Residential Outdoor Science Instructor...Coolest Job Ever?

ROSI’s aren’t meant for desk jobs. They prefer the walking, jumping, rolling-down-hills-to-lunch sort of job.

Micaela Petrini is a Sierra Nevada Journeys Residential Outdoor Science Instructor (ROSI) which means Micaela’s days are focused on finding exciting ways to teach science education as students explore the great outdoors. Like Micaela, our ROSI’s believe hands-on instruction is the key to teaching children. They find ways to steer students toward discussions about scientific processes and concepts when they smell a flower, chase a squirrel, find a burned log, or even step in deer poop.

ROSI’s aren’t meant for desk jobs. They prefer the walking, jumping, rolling-down-hills-to-lunch sort of job. They’ll break for the funny, unexpected interruptions of an animal sighting or the occasional need to rub charcoal on their faces to get kids excited about fire ecology. See why Micaela has found working as an ROSI so fulfilling and apply to become a ROSI with Sierra Nevada Journeys today!


Q: What made you think working as a Residential Outdoor Science Instructor (ROSI) would be a good experience?

When I have the chance to give something to another individual or group of individuals, and do so in the outdoors…it’s bound to be a good experience.

Q: What is your favorite lesson you’ve taught as a ROSI?

Forest Hike. It is one of our least structured lessons and full of teachable moments. Step on deer poop? Let’s talk about predator/prey relationships. Smell a flower? We’ll learn about botany and forest ecology. Find a burned log? Let’s introduce fire ecology and smear charcoal over our faces. Chase away a sneaky ground squirrel? Time to play “Don’t Touch My Pine Nuts!” and learn about adaptations.

Q: How is being a ROSI different than working in a classroom or having a desk job?

For one thing, there is no desk! Every day the kids and I are walking, running, jumping. Sitting? Sure, but under a pine tree, at the top of a hill, in a meadow. I follow a curriculum but there is room to incorporate different activities and games into the lessons.  Having activity and flexibility in the day allows the youth to learn at their own pace and comfort level. Many of the kids really thrive in this learning environment.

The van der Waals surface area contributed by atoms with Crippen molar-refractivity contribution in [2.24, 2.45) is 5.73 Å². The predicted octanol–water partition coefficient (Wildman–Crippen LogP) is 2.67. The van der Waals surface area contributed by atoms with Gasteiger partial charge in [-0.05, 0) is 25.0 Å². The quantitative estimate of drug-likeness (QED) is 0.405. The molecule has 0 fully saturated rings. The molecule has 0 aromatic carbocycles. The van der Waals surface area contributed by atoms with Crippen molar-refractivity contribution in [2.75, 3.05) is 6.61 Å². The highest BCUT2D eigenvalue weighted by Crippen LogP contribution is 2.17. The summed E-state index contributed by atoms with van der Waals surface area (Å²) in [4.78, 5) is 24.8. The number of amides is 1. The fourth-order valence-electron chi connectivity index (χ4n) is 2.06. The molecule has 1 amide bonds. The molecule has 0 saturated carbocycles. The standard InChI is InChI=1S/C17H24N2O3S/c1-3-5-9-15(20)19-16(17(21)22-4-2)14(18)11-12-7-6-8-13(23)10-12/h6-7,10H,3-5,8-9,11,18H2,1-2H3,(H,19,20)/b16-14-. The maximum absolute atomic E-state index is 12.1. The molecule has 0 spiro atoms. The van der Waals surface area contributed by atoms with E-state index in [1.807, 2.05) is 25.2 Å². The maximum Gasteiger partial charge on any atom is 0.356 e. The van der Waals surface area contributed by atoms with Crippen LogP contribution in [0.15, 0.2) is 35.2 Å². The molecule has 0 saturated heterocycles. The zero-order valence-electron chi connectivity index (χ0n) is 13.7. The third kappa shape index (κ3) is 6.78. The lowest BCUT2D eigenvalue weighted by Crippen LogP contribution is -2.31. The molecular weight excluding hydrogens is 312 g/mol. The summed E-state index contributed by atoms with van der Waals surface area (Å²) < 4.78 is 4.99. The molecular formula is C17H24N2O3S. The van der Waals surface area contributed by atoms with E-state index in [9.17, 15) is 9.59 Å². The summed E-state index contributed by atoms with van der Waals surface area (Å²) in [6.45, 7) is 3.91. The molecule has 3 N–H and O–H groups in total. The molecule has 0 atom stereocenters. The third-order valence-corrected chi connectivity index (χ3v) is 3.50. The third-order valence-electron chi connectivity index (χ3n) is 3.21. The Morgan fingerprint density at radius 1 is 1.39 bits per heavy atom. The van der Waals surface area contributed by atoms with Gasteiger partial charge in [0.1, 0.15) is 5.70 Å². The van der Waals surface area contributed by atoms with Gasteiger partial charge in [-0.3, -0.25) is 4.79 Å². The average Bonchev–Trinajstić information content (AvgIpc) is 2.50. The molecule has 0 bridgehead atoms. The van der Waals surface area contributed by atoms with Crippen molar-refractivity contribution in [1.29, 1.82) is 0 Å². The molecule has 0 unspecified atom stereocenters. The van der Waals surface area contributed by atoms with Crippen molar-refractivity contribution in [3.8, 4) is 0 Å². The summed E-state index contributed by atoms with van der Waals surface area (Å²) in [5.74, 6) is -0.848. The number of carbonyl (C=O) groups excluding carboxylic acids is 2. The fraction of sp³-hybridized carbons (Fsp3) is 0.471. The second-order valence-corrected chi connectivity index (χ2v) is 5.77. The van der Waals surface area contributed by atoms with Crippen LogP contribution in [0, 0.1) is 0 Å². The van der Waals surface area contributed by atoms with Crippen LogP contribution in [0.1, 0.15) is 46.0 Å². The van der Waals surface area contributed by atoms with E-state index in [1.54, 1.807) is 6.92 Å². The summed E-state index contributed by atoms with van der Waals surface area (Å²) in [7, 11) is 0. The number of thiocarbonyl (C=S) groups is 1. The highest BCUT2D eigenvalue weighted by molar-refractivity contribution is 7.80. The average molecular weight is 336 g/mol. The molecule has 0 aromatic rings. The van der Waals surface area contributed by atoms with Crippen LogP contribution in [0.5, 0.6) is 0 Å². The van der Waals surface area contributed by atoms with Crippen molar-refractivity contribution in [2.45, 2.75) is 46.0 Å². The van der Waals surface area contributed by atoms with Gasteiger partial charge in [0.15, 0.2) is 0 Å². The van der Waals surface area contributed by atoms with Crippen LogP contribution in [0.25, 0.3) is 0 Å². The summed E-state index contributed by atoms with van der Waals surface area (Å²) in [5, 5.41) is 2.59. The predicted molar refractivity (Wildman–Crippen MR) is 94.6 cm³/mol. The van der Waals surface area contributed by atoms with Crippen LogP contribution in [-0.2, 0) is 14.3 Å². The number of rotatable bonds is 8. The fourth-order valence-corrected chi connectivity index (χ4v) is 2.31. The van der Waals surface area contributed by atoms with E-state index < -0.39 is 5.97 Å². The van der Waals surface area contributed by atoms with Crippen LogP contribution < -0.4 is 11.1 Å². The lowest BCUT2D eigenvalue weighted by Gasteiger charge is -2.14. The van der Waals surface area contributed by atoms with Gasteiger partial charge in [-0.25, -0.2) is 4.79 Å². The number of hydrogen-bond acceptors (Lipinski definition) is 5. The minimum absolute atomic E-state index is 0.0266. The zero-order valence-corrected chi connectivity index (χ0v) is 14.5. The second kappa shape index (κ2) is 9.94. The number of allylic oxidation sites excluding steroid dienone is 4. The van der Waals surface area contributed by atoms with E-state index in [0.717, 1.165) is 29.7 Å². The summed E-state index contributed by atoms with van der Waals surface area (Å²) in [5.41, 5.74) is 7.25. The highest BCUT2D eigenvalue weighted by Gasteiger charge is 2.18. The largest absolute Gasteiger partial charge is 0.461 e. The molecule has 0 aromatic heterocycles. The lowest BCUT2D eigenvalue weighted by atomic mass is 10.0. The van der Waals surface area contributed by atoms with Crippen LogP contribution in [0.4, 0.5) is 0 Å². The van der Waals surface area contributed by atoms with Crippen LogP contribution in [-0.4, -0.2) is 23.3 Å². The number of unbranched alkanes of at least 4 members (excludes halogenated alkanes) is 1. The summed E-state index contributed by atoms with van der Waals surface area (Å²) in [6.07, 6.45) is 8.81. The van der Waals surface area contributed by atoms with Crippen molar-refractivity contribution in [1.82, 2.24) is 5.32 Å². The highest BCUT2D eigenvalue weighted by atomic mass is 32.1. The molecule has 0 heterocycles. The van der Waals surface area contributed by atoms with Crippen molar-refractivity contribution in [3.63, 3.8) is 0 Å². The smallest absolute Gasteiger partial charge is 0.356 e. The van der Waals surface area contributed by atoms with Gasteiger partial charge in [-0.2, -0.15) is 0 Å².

Q:  Why do you think it is important to get kids outdoors, learning science?

A great mentor of mine once told me kids never fully retain what they’ve learned until they have used as many of their senses as possible on that path to learning. That full immersion is being lost in some classrooms today, and when it goes, so does some of the magic of learning.

Q:  How do you feel like you’ve made a difference in the lives of the kids you’ve worked with? Do have a memory you’d like to share about an activity outcome or child who felt affected by your work?

These youth come here to learn exciting concepts and participate in the concrete and abstract sciences. But some lessons are of a more lasting kind, and I am so lucky to be a small part of giving it to them.

The children write evaluations of their time here on the day they leave. We get the chance to read what they wrote, and one child who was in my trail group answered the question “What did you learn about yourself while you were here?”. His answer was “I learned how to be a kid again. I hadn’t remembered that for a long time”.

It is outcomes like this that remind me of how special childhood is, and how quickly it can be taken away or forgotten. These youth come here to learn exciting concepts and participate in the concrete and abstract sciences. But some lessons are of a more lasting kind, and I am so lucky to be a small part of giving it to them.

Q:  What type of person would you recommend this job to?

An individual with the capacity to, in a single day, do the following (and more): encourage the kid who never talks, to answer a question; politely turn down the kid who always answers every question; roll down a hill until your lunch reappears; teach four science lessons; refrain from panicking when a child steps in front of the loaded slingshot; channel your inner peace when a child has (for the fifth time) thrown a pinecone at someone; run around smelling pine bark; find teachable moments; laugh; discipline; care.


Q: What is one piece of advice you’d tell someone who is starting as a ROSI with SNJ?

No matter what lesson you are teaching or what activity you are leading, an animal sighting is going to change it all. And that’s okay.


Residential Outdoor Science Instructors (ROSIs) deliver outdoor science education and summer camp programming at our campus in Portola, CA. Our stellar team of instructors get to spend every day in the outdoors, changing the lives of children through empowerment, critical thinking, and natural resource stewardship. Our ROSIs join us from across the country and come from a variety of academic majors.